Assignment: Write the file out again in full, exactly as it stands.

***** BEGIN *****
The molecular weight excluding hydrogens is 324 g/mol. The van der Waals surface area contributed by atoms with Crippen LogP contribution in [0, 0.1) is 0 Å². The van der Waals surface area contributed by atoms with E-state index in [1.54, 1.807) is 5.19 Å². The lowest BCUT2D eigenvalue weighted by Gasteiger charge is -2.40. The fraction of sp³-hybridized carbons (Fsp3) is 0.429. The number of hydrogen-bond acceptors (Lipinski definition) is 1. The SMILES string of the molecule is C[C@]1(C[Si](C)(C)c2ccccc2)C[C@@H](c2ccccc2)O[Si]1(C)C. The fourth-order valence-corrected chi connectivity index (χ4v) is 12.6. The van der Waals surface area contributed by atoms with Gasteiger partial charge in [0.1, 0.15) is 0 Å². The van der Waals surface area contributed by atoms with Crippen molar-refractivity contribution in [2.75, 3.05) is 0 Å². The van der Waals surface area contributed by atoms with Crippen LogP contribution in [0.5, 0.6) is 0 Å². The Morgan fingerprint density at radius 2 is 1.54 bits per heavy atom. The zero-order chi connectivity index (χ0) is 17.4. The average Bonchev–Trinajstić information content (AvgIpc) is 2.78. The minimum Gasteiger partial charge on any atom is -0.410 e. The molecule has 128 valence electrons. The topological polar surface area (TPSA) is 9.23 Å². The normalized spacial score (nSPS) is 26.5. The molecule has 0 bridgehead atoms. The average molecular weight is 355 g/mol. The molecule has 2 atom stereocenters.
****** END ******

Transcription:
The molecular weight excluding hydrogens is 324 g/mol. The van der Waals surface area contributed by atoms with Crippen LogP contribution in [0, 0.1) is 0 Å². The van der Waals surface area contributed by atoms with E-state index in [1.54, 1.807) is 5.19 Å². The lowest BCUT2D eigenvalue weighted by Gasteiger charge is -2.40. The fraction of sp³-hybridized carbons (Fsp3) is 0.429. The number of hydrogen-bond acceptors (Lipinski definition) is 1. The SMILES string of the molecule is C[C@]1(C[Si](C)(C)c2ccccc2)C[C@@H](c2ccccc2)O[Si]1(C)C. The fourth-order valence-corrected chi connectivity index (χ4v) is 12.6. The van der Waals surface area contributed by atoms with Gasteiger partial charge in [0.1, 0.15) is 0 Å². The van der Waals surface area contributed by atoms with Crippen molar-refractivity contribution in [2.75, 3.05) is 0 Å². The van der Waals surface area contributed by atoms with Crippen LogP contribution in [0.5, 0.6) is 0 Å². The Morgan fingerprint density at radius 2 is 1.54 bits per heavy atom. The zero-order chi connectivity index (χ0) is 17.4. The average Bonchev–Trinajstić information content (AvgIpc) is 2.78. The minimum Gasteiger partial charge on any atom is -0.410 e. The molecule has 128 valence electrons. The topological polar surface area (TPSA) is 9.23 Å². The normalized spacial score (nSPS) is 26.5. The molecule has 0 bridgehead atoms. The average molecular weight is 355 g/mol. The molecule has 2 atom stereocenters.